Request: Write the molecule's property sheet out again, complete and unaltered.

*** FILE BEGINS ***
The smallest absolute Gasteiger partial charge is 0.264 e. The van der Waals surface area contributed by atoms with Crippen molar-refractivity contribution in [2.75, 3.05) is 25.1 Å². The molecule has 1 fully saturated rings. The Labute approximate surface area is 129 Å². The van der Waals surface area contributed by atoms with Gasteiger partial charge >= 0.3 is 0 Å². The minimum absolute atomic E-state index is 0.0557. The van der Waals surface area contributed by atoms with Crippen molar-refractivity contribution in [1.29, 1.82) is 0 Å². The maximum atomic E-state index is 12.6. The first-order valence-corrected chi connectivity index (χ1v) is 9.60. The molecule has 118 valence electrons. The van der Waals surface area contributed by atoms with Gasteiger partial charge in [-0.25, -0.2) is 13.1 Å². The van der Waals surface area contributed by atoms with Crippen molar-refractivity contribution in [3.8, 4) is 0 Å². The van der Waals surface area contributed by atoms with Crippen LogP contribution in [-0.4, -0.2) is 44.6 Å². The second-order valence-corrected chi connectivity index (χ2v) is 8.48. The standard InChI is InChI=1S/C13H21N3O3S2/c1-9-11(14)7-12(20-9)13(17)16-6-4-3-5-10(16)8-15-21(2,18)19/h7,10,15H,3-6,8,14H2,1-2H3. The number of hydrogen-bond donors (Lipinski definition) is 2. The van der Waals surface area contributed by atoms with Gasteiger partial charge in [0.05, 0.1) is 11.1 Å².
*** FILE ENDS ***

The smallest absolute Gasteiger partial charge is 0.264 e. The van der Waals surface area contributed by atoms with Crippen molar-refractivity contribution in [2.75, 3.05) is 25.1 Å². The molecule has 1 fully saturated rings. The Labute approximate surface area is 129 Å². The van der Waals surface area contributed by atoms with Gasteiger partial charge >= 0.3 is 0 Å². The minimum absolute atomic E-state index is 0.0557. The van der Waals surface area contributed by atoms with Crippen molar-refractivity contribution in [1.29, 1.82) is 0 Å². The maximum atomic E-state index is 12.6. The first-order valence-corrected chi connectivity index (χ1v) is 9.60. The molecule has 118 valence electrons. The van der Waals surface area contributed by atoms with Gasteiger partial charge in [-0.25, -0.2) is 13.1 Å². The van der Waals surface area contributed by atoms with Crippen molar-refractivity contribution in [3.8, 4) is 0 Å². The van der Waals surface area contributed by atoms with Crippen LogP contribution in [-0.4, -0.2) is 44.6 Å². The second-order valence-corrected chi connectivity index (χ2v) is 8.48. The standard InChI is InChI=1S/C13H21N3O3S2/c1-9-11(14)7-12(20-9)13(17)16-6-4-3-5-10(16)8-15-21(2,18)19/h7,10,15H,3-6,8,14H2,1-2H3. The number of hydrogen-bond donors (Lipinski definition) is 2. The van der Waals surface area contributed by atoms with Gasteiger partial charge in [0.05, 0.1) is 11.1 Å².